Never Look at the Sun Through a Telescope Without a Proper Solar Filter
When my Astrozap solar filter film arrived last week, it was very tempting to go grab a pair of scissors and glue the film right across the opening of the closest available scope, especially since Active Region 1339 was crossing the face of the Sun. Obviously, it would have been stupid of me to rush right in. I missed direct viewing of AR1339, but I think waiting to make a correct filter was wiser.
The Astrozap film comes with instructions on making a filter cell, and I followed their advice. To make the cell, they recommended making two masks to fit over the aperture opening, with the filter being glued between them. For the front mask of the cell, I used the lid of a coffee can. The lid was slightly larger than the front of my 4.5” go-to scope, which meant that when the cell was completed, it would be a perfect fit. Since the lid was translucent, I needed the back mask of the cell to block sunlight. I used one of the sheets of cardboard I used for solar projection.
Since a full aperture filter is unnecessary and wasting filter film, I needed to make an offset hole to place the filter. (It seems obvious, but for anybody new to reflecting telescopes, you want to let the light through to the side of the secondary mirror. Put it right smack in the middle, and the secondary mirror blocks the light path, rendering your new solar filter useless). Now I had to figure out how big I needed the aperture of the filter should be. I held several household items to the front of the telescope. Vegetable and soup cans were too big; from the inside of the tube, they extended past the secondary mirror. Finally I found a bottle of baby powder that was almost the right size. The secondary mirror would be blocking the light path, but just barely.
I placed the piece of cardboard to the front of the telescope, and traced the outer perimeter of the optical tube. I cut the cardboard along that outline. It fit perfectly over the front of the telescope, and was slightly smaller than the inside of the coffee lid. Good. Now I used the baby powder bottle as a template on the cardboard aperture mask. I figured out where the hole should be located, and again traced out where to cut. This cut was trickier, but my small pocket knife did the job.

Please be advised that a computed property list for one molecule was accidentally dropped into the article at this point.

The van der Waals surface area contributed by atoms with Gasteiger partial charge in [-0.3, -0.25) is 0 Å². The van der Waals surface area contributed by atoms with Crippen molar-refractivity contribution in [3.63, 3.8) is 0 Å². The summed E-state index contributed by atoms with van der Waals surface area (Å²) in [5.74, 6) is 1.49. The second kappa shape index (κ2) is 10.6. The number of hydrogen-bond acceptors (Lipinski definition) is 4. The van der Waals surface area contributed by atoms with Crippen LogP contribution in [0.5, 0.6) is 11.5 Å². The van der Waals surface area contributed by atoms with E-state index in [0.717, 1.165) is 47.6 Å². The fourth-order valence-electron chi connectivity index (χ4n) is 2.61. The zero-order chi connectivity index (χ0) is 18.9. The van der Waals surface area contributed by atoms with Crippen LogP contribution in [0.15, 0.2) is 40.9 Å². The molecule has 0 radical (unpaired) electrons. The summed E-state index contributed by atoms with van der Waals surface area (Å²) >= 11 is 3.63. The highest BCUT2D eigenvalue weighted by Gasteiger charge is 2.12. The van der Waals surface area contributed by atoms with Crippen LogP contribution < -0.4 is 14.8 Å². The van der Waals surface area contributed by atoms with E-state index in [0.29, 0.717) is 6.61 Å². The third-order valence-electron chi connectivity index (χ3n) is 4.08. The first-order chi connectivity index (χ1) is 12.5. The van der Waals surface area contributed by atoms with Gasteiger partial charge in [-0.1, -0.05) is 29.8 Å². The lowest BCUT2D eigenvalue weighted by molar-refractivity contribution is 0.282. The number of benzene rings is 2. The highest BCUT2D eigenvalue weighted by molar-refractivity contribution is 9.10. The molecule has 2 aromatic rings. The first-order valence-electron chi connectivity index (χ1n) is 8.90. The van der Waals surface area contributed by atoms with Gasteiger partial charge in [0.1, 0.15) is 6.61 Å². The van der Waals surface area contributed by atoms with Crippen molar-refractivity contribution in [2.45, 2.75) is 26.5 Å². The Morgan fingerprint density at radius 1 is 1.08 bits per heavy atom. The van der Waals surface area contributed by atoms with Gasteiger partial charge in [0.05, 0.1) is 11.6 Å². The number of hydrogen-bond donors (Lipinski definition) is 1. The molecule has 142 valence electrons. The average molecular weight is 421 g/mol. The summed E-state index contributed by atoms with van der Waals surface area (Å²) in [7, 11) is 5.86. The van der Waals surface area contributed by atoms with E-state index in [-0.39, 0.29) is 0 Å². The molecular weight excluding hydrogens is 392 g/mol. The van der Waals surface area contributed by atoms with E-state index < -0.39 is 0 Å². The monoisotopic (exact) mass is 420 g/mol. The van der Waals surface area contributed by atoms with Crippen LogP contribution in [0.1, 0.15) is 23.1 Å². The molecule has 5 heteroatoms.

Astrozap recommends using strips of poster board glued together to attach the filter cell to the OTA. I happened to have an old sheet of poster board on hand. Three strips between the filter and cardboard made a snug fit, not too tight. I glued the strips inside the lid. Placing the cardboard into what was now the front of the cell, I traced the aperture hole onto the lid, and again cut it out with scissors.
At this point, I still hadn’t cut the film. I wasn’t committed to anything. I could wait and find something better, or I could cut, and live with it. I cut. I should have measured and marked the film, but I didn’t. I was reluctant to handle it any more than absolutely necessary. Instead I made incisions slightly larger than my aperture hole, and slowly extended them in straight lines until the two intersected. Now I had to complete the project.
I glued the filter to the cardboard, and when that dried, I glued the cardboard inside the front of the cell, the coffee lid. Done. I waited for the glue to dry, then tested it. Works great. Counted a whopping ten sunspots, the larger ones showing nice dark cores. The large sunspots even took magnification pretty well. Also, a yellow filter on the eyepieces spruces up the plain white image. Imaging seems to be tricky, but I haven’t played around enough to know if I’ll be able to get good images of the Venus transit, but I still have 200 days to figure that out.
Note: I did have to re-glue everything Wednesday. I don't know if I didn't use enough glue the first time, if it was the cold weather, or something else that caused the glue failure. If it doesn't hold this time, I'll have to try better glue.
The middle of the filter cell.
Both halves of the filter cell.
Double checking the fit over the OTA before gluing the cell together.
The secondary mirror just barely blocks the light path.
The completed filter cell.
Enjoying the view.